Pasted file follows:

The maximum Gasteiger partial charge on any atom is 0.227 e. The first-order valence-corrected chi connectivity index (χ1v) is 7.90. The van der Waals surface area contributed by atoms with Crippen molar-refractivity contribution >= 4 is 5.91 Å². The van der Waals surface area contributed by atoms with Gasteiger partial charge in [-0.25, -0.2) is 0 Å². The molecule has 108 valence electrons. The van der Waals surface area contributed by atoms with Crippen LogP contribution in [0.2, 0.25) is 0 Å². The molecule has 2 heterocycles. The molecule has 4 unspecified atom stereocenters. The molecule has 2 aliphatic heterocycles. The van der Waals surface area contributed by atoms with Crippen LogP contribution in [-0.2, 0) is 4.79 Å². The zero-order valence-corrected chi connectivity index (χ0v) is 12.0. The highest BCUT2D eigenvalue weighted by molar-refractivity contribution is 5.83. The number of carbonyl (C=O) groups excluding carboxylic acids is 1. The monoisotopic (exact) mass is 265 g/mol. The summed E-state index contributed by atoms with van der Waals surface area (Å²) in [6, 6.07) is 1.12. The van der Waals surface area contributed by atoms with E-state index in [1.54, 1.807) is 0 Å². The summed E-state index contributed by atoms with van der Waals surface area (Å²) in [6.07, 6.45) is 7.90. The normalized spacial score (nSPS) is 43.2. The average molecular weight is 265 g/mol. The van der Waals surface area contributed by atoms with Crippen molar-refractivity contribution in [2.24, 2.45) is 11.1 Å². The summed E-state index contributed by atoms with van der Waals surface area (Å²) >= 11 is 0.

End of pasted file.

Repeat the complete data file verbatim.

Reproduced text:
The maximum Gasteiger partial charge on any atom is 0.227 e. The first-order valence-corrected chi connectivity index (χ1v) is 7.90. The van der Waals surface area contributed by atoms with Crippen molar-refractivity contribution >= 4 is 5.91 Å². The van der Waals surface area contributed by atoms with Gasteiger partial charge in [-0.25, -0.2) is 0 Å². The molecule has 108 valence electrons. The van der Waals surface area contributed by atoms with Crippen LogP contribution in [0.2, 0.25) is 0 Å². The molecule has 2 heterocycles. The molecule has 4 unspecified atom stereocenters. The molecule has 2 aliphatic heterocycles. The van der Waals surface area contributed by atoms with Crippen LogP contribution in [-0.2, 0) is 4.79 Å². The zero-order valence-corrected chi connectivity index (χ0v) is 12.0. The highest BCUT2D eigenvalue weighted by molar-refractivity contribution is 5.83. The number of carbonyl (C=O) groups excluding carboxylic acids is 1. The monoisotopic (exact) mass is 265 g/mol. The summed E-state index contributed by atoms with van der Waals surface area (Å²) in [6, 6.07) is 1.12. The van der Waals surface area contributed by atoms with E-state index in [1.54, 1.807) is 0 Å². The summed E-state index contributed by atoms with van der Waals surface area (Å²) in [6.07, 6.45) is 7.90. The normalized spacial score (nSPS) is 43.2. The average molecular weight is 265 g/mol. The van der Waals surface area contributed by atoms with Crippen molar-refractivity contribution in [2.24, 2.45) is 11.1 Å². The summed E-state index contributed by atoms with van der Waals surface area (Å²) >= 11 is 0.